Face Time: Colin Aberdeen
by Jessica Novak - Wednesday, May 28th, 2014
(Face Time) Meet Colin Aberdeen

Doubtlessly one of the most well-known musicians in the Syracuse scene, singer/songwriter/guitarist Colin Aberdeen has been and continues to be active with local groups including The Westcott Jugsuckers, The Barking Loungers and Los Blancos.

Clear this up for me – you’re Australian, but were you born there?

I’m an Australian citizen, raised in England. I moved to Philly when I was 5 in 1970 and grew up in the States with an Australian dad and English mom. We moved to Tenafly, N.J. in 1975, and when I was 15, we moved to Syracuse.

Were you playing music then?

I dabbled as a kid, but it never really bit me. I was a jock, a soccer player, especially from growing up in England. I played soccer since I was 2 years old, as soon as I could walk. But I had friends at Fayetteville-Manlius (High School) who played guitar. But everyone played and no one sang. I went to my buddy’s barn, and they were really into Neil Young, so we’d sit around playing Neil Young and Grateful Dead tunes, so by default, I sang. I was a junior in high school when I got started.

When did you decide that you wanted to play music professionally?

I never thought about doing it professionally. It never even occurred to me that I could play a gig. Music journalism changed that. I played an Earth Day event at Thornden Park,  and I had been playing house parties around SU. I was still very much a beginner, but Brian Bourke was in the audience, and he wrote a review about me playing. He could have written about the more developed professional musicians, but he chose to write about the kid nobody knew. I got gig offers from that and eventually started playing a steady Tuesday at Taps with Mike Petroff.

Colin Aberdeen.  Michael Davis Photo | Syracuse New Times

Colin Aberdeen.
Michael Davis Photo | Syracuse New Times

Who was influencing you musically at that time?

There were a few musicians. Willie Kye did finger-pickin’ blues guitar with a tuning of his own. He was a super slick dude who could do anything from rock and roll to old time country blues. He was our local Taj Mahal. Frank Corso, too, was a killer finger picker. With finger-picking guitar, you can play a bass line and melodic line, giving you more variety than strumming. I can play different parts at the same time. I play very simplistically compared to Loren Barrigar and Mark Mazengarb – they show how developed it can get.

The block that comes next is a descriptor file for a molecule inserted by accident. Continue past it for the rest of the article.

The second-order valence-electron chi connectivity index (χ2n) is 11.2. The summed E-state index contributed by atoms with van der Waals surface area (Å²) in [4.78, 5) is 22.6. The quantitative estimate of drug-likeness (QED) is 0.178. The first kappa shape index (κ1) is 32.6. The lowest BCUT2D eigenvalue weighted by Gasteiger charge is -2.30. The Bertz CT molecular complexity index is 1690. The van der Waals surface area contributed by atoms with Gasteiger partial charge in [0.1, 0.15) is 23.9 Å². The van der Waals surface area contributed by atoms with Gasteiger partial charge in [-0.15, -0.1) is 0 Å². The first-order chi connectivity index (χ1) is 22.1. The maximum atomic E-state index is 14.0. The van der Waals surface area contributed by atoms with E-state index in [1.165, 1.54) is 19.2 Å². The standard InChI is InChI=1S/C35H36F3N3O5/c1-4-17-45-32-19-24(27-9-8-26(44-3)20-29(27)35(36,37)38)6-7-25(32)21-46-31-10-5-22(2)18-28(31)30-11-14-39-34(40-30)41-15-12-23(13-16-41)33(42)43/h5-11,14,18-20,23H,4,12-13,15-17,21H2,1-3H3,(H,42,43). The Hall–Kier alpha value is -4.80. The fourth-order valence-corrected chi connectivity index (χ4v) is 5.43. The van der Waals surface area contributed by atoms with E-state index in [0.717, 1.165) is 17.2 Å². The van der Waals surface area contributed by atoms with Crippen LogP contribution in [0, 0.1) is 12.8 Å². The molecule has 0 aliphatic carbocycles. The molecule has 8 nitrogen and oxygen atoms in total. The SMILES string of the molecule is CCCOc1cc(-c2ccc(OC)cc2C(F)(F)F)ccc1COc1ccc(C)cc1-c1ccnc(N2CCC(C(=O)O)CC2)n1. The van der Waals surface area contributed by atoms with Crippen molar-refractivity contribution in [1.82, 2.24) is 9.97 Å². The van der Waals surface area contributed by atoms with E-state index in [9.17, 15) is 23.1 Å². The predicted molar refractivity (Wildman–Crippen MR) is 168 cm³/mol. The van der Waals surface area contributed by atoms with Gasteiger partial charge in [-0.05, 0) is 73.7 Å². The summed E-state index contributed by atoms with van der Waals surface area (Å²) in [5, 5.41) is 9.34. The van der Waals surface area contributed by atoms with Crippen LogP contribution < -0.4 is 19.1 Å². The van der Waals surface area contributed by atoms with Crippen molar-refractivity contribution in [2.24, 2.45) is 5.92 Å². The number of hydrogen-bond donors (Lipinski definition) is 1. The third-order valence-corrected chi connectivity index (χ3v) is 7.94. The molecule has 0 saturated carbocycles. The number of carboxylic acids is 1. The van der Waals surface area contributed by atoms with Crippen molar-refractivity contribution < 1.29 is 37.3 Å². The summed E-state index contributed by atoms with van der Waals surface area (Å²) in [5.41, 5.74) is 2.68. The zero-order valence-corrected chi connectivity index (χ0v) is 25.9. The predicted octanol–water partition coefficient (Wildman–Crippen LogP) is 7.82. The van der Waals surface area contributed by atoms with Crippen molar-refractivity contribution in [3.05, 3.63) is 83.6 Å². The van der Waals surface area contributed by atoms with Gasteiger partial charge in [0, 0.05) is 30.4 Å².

How did you transition into a full-time musician?

I did labor jobs, and I saw an advertisement for Kerner & Merchant, a pipe organ company. They were nice enough to allow me to work in the shop, and I worked there doing woodwork, building and maintaining pipe organs for 10 years. Eventually, I was gigging enough that I had to make a decision and eventually it comes to how much energy and time you’ve got. I thought if I’m ever gonna do music for a living, I might as well do it now. And here I am now, 25 years professionally and about 15 full time.

You helped Austin John Doody and two-time Grammy-winner Jose Alvarez get their starts. Tell me about why you take the initiative to really help young players.

I love music, love hanging with musicians, hearing them, talking with them and if you want good music, you need good musicians. I had people who helped me get to the next rung on the ladder. My folks were charitable and raised me to help out if you can. It seemed like a pretty minor thing to give them a couple tips and help them out. It’s more fun to have more good players and exciting to hear young players in that very accelerated learning time. I got a lot of help from people, too. It’s really fun to see people do well. I don’t take any credit for their hard work or talent, but it’s nice to be in a position to help them out.

What can the music community do to better the local scene?

Try to get out and hear each other is a good one. To take a more cooperative approach to a competitive business. I think we have a pretty good scene here with good players. We lack venues, but we have a small, fervent audience. What we need is a slightly larger audience. Social media has been … I’m amazed how many people read stuff and come out. Before we relied solely on the media and hanging posters. I think musicians can help each other by promoting each others’ shows. Do what you can and support each other. Austin asked me what to do to get in. I said, “Keep knocking on the door until they say yes. Polietly and persistently keep asking. Don’t accept no for an answer.”

Anything else for me?

Please come out and support live music. There’s so much great music out here. Every town has great players. All they need is a great audience. I know it’s hard sometimes to put your shoes back on and get out of the house, but for musicians, it’s the greatest honor.

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